Buprenorphine for Treatment Resistant Depression (BUP-TRD)
The purpose of this study is to compare the safety and efficacy of buprenorphine with placebo for adults with treatment resistant depression (TRD).
Depressive Disorder, Major
|Study Design:||Allocation: Randomized
Endpoint Classification: Safety/Efficacy Study
Intervention Model: Parallel Assignment
Masking: Double Blind (Subject, Investigator, Outcomes Assessor)
Primary Purpose: Treatment
|Official Title:||Buprenorphine For Treatment Resistant Depression|
- Montgomery Asberg Depression Rating Scale [ Time Frame: 16 weeks ] [ Designated as safety issue: No ]
- Vital signs, falls, changes in attention and memory [ Time Frame: 16 weeks ] [ Designated as safety issue: Yes ]
- UKU Side Effect Rating Scale [ Time Frame: 16 weeks ] [ Designated as safety issue: Yes ]
- Brief Symptom Inventory -- Anxiety Subscale [ Time Frame: 16 weeks ] [ Designated as safety issue: No ]
- Pain Numeric Rating Scale (20 item) [ Time Frame: 16 weeks ] [ Designated as safety issue: No ]
- Positive and Negative Affect Scale [ Time Frame: 16 weeks ] [ Designated as safety issue: No ]
|Study Start Date:||September 2011|
|Study Completion Date:||August 2013|
|Primary Completion Date:||August 2013 (Final data collection date for primary outcome measure)|
low-dose buprenorphine (range 0.2 mg/day -- 1.6 mg/day)
|Placebo Comparator: Placebo||
Rates of treatment resistant depression (TRD) in randomized controlled trials range from 50-80% using SSRIs and SNRIs. Innovative treatments are sorely needed. Modulation of the opiate system may be a novel treatment approach for TRD. Buprenorphine (BUP) is a partial agonist at mu-receptors, and also displays affinity for kappa and delta receptors. BUP has a favorable safety profile with low risk of respiratory depression, and the pharmacokinetics are not affected by advanced age or renal dysfunction. This combination of mu-agonism and kappa-antagonism produces less dysphoria than methadone, and animal studies suggest that kappa-antagonism may exert antidepressant effects. In this small proof of concept RCT (n=20), the investigators hypothesize that there will be differences between the group receiving buprenorphine and the group receiving placebo for the following: 1) depression, anxiety, and sleep, and 2)activation of the limbic system and brain structures rich in opiate receptors and critical to reward circuits. In addition, the investigators hypothesize that there will not be differences for measures of safety (vital signs, measures of memory and reaction time, and falls) between the two groups. This pilot project will provide compelling preliminary data to support a R01 application to test the efficacy of buprenorphine for these therapeutically challenging patients.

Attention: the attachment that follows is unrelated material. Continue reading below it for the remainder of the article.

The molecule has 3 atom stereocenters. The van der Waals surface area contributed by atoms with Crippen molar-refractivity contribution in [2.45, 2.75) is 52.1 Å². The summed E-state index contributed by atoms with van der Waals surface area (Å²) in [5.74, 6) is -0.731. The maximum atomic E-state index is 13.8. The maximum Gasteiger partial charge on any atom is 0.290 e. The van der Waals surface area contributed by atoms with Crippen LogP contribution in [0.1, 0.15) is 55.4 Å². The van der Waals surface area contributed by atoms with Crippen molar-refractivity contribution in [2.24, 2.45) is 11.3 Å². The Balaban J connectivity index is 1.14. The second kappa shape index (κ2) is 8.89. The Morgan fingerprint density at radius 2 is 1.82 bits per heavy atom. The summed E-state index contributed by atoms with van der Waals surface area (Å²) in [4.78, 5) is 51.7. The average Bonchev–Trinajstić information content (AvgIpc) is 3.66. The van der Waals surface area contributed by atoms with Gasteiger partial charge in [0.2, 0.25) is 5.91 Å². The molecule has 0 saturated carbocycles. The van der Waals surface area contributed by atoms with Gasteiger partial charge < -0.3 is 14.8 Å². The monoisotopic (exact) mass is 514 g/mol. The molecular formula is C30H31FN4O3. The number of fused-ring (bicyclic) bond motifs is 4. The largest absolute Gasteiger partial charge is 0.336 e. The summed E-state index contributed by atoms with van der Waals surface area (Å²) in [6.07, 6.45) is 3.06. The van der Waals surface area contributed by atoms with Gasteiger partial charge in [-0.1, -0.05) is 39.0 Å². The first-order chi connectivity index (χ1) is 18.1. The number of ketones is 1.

- Describe the relative safety of BUP in adults with TRD. The investigators hypothesize that there will be no differences in vital signs, measures of memory and reaction time, or falls between the two groups.
- Describe the clinical effect of BUP in adults with TRD. The investigators hypothesize that depression, anxiety, sleep, and health-related quality of life, will improve to a greater extent among those receiving BUP.
- Characterize the change in the phMRI responses to buprenorphine compared to placebo. The investigators will compare activation of the limbic system (rACC, insula, and amygdala) and brain structures rich in opiate receptors (periaqueductal grey) and critical to reward circuits (nucleus accumbens) before and immediately after administration of BUP or placebo.
The investigators are recruiting 20 community-dwelling adults, age 21 and older, who have tried at least two FDA-approved antidepressant medications at therapeutic doses each for at least 6 weeks during this episode of depression, and are still depressed.
Please refer to this study by its ClinicalTrials.gov identifier: NCT01407575
|United States, Pennsylvania|
|Western Psychiatric Institute and Clinic, University of Pittsburgh|
|Pittsburgh, Pennsylvania, United States, 15213|
|Principal Investigator:||Jordan F Karp, M.D.||University of Pittsburgh|